An official of the state-run Life Insurance Corporation of India, Gita Chatterjee, said the company is ready to sell the concept Jevan Madhur plan as a micro insurance policy specially designed for sex workers.
“The policy will not cover accidental deaths or disability due to intentional self-injury, suicide, insanity or immorality under the influence of drugs, liquor or narcotics,” she said.
“As life risk is covered, the only condition set by LIC is a routine medical check-up for these women since they are at a high risk of HIV/AIDS,” she said.
“Sex worker Swapna Gayen hailed the move as a victory for sex workers.’
“It would put our campaign a step forward to legalise our profession,” Ms Gayen said.
When 19-year-old Fatima returned to her home in northern Afghanistan after years as a refugee in Iran, she struggled desperately to earn a living.
She briefly found work with an NGO, before being let go, and then spent two months learning how to weave carpets, before the factory shut down and she was again out on the streets of Mazar-i-Sharif.
Determined to support her mother, two sisters and young brother, she turned to a profession that has long been practised the world over but remains deeply suppressed in conservative Afghanistan — prostitution.
“I had no other way but prostitution,” says the pretty teenager, dressed in tight blue jeans with a black veil pulled loosely over her head.
“I get up early in the morning and wander around the city,” she said, at first reluctant to discuss her work. “My customers stop me and give me a lift and then we talk about the price,” she explains, her face coated in make-up.
Sometimes charging $50 a time, her work is illegal and would bring shame on her family if discovered, but it provides a lifeline she otherwise could not have imagined.
And there is anecdotal evidence, supported by doctors concerned about the potential for the spread of HIV and AIDS, that more and more young women across northern regions of Afghanistan are turning to sex work to escape grinding poverty.
Mohammad Khalid, a doctor who runs an AIDS awareness clinic in Mazar-i-Sharif, says he has seen a rise in infections, although from a very low base, and fears that women working in prostitution are reluctant to come forward to be tested.
“Unfortunately the public is not aware of the risk of HIV infection,” he says. “It is very dangerous and these prostitutes will be a major factor in spreading it.”
Nasrin, a stylish 24-year-old dressed in a white burqa but wearing fashionable jeans underneath, works as a prostitute in Kunduz, to the east of Mazar-i-Sharif.
She says she was urged by her mother to take up the work as there was no other way for the family to earn a living.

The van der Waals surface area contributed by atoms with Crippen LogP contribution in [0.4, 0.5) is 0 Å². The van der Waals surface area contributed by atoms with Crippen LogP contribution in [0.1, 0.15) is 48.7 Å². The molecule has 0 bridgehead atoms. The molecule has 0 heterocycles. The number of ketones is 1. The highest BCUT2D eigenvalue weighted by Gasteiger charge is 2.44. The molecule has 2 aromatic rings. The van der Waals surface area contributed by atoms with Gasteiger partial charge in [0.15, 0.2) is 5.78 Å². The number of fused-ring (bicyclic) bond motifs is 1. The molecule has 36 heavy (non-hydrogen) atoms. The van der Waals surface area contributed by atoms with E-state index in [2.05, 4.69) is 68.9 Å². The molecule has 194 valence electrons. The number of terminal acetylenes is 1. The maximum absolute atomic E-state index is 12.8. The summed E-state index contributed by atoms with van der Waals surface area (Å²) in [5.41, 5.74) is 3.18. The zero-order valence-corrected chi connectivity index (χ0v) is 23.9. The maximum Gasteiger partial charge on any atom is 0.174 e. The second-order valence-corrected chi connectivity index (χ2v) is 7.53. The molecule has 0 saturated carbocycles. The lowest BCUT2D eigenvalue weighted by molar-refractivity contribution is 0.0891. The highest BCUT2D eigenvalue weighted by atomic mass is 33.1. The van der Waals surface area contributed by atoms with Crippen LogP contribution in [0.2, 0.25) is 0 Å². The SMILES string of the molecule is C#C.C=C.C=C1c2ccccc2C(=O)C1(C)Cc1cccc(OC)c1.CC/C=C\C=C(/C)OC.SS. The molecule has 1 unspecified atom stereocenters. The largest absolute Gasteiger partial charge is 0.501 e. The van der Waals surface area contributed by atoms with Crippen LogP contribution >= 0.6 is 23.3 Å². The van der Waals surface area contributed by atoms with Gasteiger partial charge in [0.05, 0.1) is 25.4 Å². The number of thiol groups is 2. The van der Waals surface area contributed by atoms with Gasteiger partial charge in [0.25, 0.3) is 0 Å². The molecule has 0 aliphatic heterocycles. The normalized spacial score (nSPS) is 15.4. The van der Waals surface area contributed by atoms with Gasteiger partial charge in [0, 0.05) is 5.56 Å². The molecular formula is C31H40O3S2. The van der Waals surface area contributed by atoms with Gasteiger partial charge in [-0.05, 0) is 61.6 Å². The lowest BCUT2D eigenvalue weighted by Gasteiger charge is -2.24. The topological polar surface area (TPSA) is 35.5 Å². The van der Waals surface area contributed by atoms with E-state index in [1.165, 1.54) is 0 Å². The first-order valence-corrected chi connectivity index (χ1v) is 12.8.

“My father died in the civil war, my mum was a widow and I did not know what she did for work,” Nasrin explained. “Later I understood she was a prostitute. One day she encouraged me to have sex with a man who came to our house.”
Nasrin said she was ashamed, but felt she had no choice. “I really wanted to be a good lady and live with my husband, but now everyone sees me as a prostitute,” she said. “My life is spoiled,” she sobbed.
Others are more satisfied with their work, even if they acknowledge it means a normal life is out of the question.
“I am happy with what I am doing,” says Nazanin, 23, a long-time prostitute in Mazar-i-Sharif who charges $15 a time.
“On the other hand, I have had enough of this. I really want to live like the others do. But who will marry me?” she asked. While Afghanistan’s strict Islamic law forbids prostitution, there are signs the work is taking formal root, with brothels operating in some cities and pimps managing prostitutes. Bribes take care of unwanted police attention.
“I have had my brothel for at least five years,” explained a pimp in one northern provincial city, speaking on condition of anonymity. “I have 10 girls here and my customers are trustworthy.”
Asked how he operates under Islamic law, he replied: “My brothel is not in the open. It is something only my customers know about. Once police took notice of what I was doing but I paid them a bribe.”
For clients, paying for sex gives them easy access to women that they otherwise would not be able to meet or could only have contact with if they were married — a costly exercise in itself.
“I have sex at least once a week with one of these prostitutes,” said Zilgy, a 25-year-old visiting a brothel in Mazar-i-Sharif. “I am their regular customer now. I have their telephone numbers and invite them to many places.”
Ahmad Jamshid, aged 27, says he has sex with prostitutes because he cannot afford a wife.
“I am a shopkeeper. If I want to marry a girl, I must have at least $20,000 to marry her. Having sex with a prostitute is the only way that can I meet my expectations,” he said.
Women’s rights workers are concerned about what they see as a rising tide in sex work but believe it will inevitably continue unless the government does something to tackle poverty.
Malalai Usmani, head of Balkh, a women’s rights organization, says more awareness in the public is needed.
“Because of poverty, women are doing this,” she said. “It is all because of poverty. The government and other organizations should launch awareness programmes to let these women know about the harm caused by prostitution.”
Security chiefs and religious leaders are also keen to show that they are clamping down on the world’s oldest profession, but they lay the blame squarely on the sex worker, not the customers.
“Prostitution is completely illegal in Islam,” said Qari Aziz, a prayer leader in Mazar-i-Sharif. “Those practicing it must be punished very harshly so that they will never do it again.”